Capela de São José dos Homens Pardos em Ouro Preto: História, arte e restauração (Saint Joseph Chapel of Colored Men in Ouro Preto: History, art and restoration)

World Monuments Fund1 began working at the 18th century chapel of São José dos Homens Pardos ou Bem Casados in Ouro Preto in August 2010. WMF supported conservation activities focusing on condition surveys and exterior restoration work, including repairs to the tile roof, exterior walls, and geotechnical stabilization of the atrium and steps in front of the chapel. In the interior of the nave, deteriorated wood elements were replaced with new pieces, identical in size to the original. The transept arch and main and side altars were also restored. Paint analysis revealed the original color scheme and composition for the conservation of the pictorial elements. Conservators exposed and conserved the original mural paintings and decorative finishes of the walls and altars, which had been covered with paint for decades. Substantial work was completed in early 2012, and the church was open once again to the public following a celebration on March 18, 2012 to commemorate the feast of São José.

Since the reopening, the chapel has been used for religious ceremonies and musical performances, and the brotherhood of artists, artisans and musicians, historically associated with this chapel, is in process of being reactivated. WMF is currently supporting the conservation of religious artistic objects from the chapel. WMF is also sponsoring the development of a tourism route linking the site with the baroque chapels of São Francisco de Paula and Rosário dos Pretos, part of the Parish of Our Lady of Pilar.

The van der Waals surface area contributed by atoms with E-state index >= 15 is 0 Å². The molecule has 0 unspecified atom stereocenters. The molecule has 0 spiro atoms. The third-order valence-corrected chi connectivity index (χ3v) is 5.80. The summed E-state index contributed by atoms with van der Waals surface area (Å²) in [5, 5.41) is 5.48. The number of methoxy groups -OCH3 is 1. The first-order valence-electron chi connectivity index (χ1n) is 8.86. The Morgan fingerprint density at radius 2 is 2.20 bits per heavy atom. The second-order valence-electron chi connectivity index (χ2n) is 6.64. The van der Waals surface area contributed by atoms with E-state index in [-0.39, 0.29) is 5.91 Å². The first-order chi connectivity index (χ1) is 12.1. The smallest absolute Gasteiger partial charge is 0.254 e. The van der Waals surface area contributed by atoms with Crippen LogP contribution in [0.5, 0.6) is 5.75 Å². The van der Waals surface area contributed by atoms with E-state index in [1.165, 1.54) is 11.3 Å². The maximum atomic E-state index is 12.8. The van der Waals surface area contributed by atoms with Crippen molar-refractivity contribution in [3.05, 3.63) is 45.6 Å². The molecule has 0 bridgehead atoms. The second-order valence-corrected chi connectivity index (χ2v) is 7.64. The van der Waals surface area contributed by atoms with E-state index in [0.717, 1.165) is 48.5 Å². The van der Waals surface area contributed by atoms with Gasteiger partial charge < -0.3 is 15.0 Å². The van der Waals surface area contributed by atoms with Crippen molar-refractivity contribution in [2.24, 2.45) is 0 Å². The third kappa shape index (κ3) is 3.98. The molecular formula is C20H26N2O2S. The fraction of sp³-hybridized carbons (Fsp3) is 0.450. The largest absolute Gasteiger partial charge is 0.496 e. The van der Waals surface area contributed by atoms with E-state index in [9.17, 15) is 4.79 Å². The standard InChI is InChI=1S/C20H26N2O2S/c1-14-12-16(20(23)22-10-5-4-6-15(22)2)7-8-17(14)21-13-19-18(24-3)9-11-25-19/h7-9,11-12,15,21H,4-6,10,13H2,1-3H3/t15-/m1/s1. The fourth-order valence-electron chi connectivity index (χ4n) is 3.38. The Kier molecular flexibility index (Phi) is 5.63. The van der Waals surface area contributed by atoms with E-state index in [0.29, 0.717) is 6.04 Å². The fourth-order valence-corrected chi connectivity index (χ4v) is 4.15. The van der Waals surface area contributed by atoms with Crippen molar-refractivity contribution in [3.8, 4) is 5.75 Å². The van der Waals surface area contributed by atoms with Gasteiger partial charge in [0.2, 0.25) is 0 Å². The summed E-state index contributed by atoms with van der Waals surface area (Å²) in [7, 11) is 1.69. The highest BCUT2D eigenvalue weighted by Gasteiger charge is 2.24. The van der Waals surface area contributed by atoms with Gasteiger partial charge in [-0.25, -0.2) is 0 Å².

Each church will offer activities that feature a different theme such as music (São José and Santa Cecilia), a high view of the city (São Francisco), or the baroque architecture of Ouro Preto (Rosário). The chapel of São José dos Homens Pardos ou Bem Casados was built by a brotherhood of mulattos associated with fine arts, crafts and music, and one of their members, the renowned Brazilian sculptor and architect Antônio Francisco Lisboa, nicknamed Aleijadinho, designed the church’s main altar and tower. The conservation work provides opportunities to make the history and significant of the chapel better known. The chapel, a National Monument in Brazil, was affected by soil instability and insufficient maintenance over the decades, which contributed to its deterioration and ultimately to being closed to the public for two decades. WMF’s work from 2010 to 2014 was conducted in collaboration with the Museum of Sacred Art of Our Lady of Mount Carmel.

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